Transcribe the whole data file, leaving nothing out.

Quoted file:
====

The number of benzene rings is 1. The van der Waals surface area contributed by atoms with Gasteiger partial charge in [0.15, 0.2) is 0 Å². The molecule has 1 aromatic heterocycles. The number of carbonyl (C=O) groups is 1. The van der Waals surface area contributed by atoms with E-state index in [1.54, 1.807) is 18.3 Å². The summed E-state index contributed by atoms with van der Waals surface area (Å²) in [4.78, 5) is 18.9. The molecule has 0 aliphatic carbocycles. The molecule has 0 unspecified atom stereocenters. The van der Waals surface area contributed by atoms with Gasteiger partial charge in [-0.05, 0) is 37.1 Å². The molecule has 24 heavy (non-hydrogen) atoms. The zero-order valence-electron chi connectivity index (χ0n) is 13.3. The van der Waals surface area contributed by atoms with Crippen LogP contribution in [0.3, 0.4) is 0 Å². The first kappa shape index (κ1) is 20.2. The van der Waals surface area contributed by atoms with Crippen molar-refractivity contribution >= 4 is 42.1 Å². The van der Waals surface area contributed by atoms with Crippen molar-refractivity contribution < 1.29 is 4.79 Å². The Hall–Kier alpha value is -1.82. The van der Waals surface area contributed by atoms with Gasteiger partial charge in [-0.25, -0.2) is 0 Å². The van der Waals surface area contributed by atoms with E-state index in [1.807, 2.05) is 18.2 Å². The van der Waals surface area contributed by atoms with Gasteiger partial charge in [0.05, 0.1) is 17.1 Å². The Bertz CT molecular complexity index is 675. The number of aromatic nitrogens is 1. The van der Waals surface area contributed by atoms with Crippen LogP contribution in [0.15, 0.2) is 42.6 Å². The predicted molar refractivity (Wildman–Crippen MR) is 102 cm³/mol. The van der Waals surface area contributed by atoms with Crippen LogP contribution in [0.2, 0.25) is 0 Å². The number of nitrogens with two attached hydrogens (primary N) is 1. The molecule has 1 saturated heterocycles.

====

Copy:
The number of benzene rings is 1. The van der Waals surface area contributed by atoms with Gasteiger partial charge in [0.15, 0.2) is 0 Å². The molecule has 1 aromatic heterocycles. The number of carbonyl (C=O) groups is 1. The van der Waals surface area contributed by atoms with E-state index in [1.54, 1.807) is 18.3 Å². The summed E-state index contributed by atoms with van der Waals surface area (Å²) in [4.78, 5) is 18.9. The molecule has 0 aliphatic carbocycles. The molecule has 0 unspecified atom stereocenters. The van der Waals surface area contributed by atoms with Gasteiger partial charge in [-0.05, 0) is 37.1 Å². The molecule has 24 heavy (non-hydrogen) atoms. The zero-order valence-electron chi connectivity index (χ0n) is 13.3. The van der Waals surface area contributed by atoms with Crippen LogP contribution in [0.3, 0.4) is 0 Å². The first kappa shape index (κ1) is 20.2. The van der Waals surface area contributed by atoms with Crippen molar-refractivity contribution >= 4 is 42.1 Å². The van der Waals surface area contributed by atoms with Crippen molar-refractivity contribution < 1.29 is 4.79 Å². The Hall–Kier alpha value is -1.82. The van der Waals surface area contributed by atoms with Gasteiger partial charge in [-0.25, -0.2) is 0 Å². The van der Waals surface area contributed by atoms with E-state index in [1.807, 2.05) is 18.2 Å². The van der Waals surface area contributed by atoms with Gasteiger partial charge in [0.05, 0.1) is 17.1 Å². The Bertz CT molecular complexity index is 675. The number of aromatic nitrogens is 1. The van der Waals surface area contributed by atoms with Crippen LogP contribution in [0.15, 0.2) is 42.6 Å². The predicted molar refractivity (Wildman–Crippen MR) is 102 cm³/mol. The van der Waals surface area contributed by atoms with Crippen LogP contribution in [0.2, 0.25) is 0 Å². The number of nitrogens with two attached hydrogens (primary N) is 1. The molecule has 1 saturated heterocycles.